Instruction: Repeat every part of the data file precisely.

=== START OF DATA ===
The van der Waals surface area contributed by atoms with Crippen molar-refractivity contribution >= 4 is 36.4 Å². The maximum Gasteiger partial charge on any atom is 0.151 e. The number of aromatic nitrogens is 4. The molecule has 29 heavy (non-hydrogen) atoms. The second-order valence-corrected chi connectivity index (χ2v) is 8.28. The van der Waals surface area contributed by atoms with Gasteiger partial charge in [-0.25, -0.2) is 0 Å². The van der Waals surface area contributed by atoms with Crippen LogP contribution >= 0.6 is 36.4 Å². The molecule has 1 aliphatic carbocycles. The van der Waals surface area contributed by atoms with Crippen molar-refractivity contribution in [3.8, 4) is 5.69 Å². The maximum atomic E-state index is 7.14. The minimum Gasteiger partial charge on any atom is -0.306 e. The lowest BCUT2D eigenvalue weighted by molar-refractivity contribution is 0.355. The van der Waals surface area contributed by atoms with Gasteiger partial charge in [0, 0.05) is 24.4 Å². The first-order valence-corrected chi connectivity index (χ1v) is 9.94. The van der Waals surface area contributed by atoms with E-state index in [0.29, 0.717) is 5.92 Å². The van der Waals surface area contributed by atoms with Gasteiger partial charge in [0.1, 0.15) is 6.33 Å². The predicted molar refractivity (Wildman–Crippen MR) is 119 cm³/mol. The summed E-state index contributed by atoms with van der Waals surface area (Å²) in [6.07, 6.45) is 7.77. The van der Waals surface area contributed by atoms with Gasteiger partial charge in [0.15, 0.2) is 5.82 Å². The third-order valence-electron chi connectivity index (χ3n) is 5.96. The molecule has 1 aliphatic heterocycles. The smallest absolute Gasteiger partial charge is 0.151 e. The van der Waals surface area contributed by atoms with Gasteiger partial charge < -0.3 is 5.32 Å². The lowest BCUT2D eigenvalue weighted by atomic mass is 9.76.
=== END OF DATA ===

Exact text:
The van der Waals surface area contributed by atoms with Crippen molar-refractivity contribution >= 4 is 36.4 Å². The maximum Gasteiger partial charge on any atom is 0.151 e. The number of aromatic nitrogens is 4. The molecule has 29 heavy (non-hydrogen) atoms. The second-order valence-corrected chi connectivity index (χ2v) is 8.28. The van der Waals surface area contributed by atoms with Gasteiger partial charge in [-0.25, -0.2) is 0 Å². The van der Waals surface area contributed by atoms with Crippen LogP contribution >= 0.6 is 36.4 Å². The molecule has 1 aliphatic carbocycles. The van der Waals surface area contributed by atoms with Crippen molar-refractivity contribution in [3.8, 4) is 5.69 Å². The maximum atomic E-state index is 7.14. The minimum Gasteiger partial charge on any atom is -0.306 e. The lowest BCUT2D eigenvalue weighted by molar-refractivity contribution is 0.355. The van der Waals surface area contributed by atoms with Gasteiger partial charge in [0, 0.05) is 24.4 Å². The first-order valence-corrected chi connectivity index (χ1v) is 9.94. The van der Waals surface area contributed by atoms with E-state index in [0.29, 0.717) is 5.92 Å². The van der Waals surface area contributed by atoms with Gasteiger partial charge in [0.1, 0.15) is 6.33 Å². The predicted molar refractivity (Wildman–Crippen MR) is 119 cm³/mol. The summed E-state index contributed by atoms with van der Waals surface area (Å²) in [6.07, 6.45) is 7.77. The van der Waals surface area contributed by atoms with Gasteiger partial charge in [0.15, 0.2) is 5.82 Å². The third-order valence-electron chi connectivity index (χ3n) is 5.96. The molecule has 1 aliphatic heterocycles. The smallest absolute Gasteiger partial charge is 0.151 e. The van der Waals surface area contributed by atoms with Gasteiger partial charge < -0.3 is 5.32 Å². The lowest BCUT2D eigenvalue weighted by atomic mass is 9.76.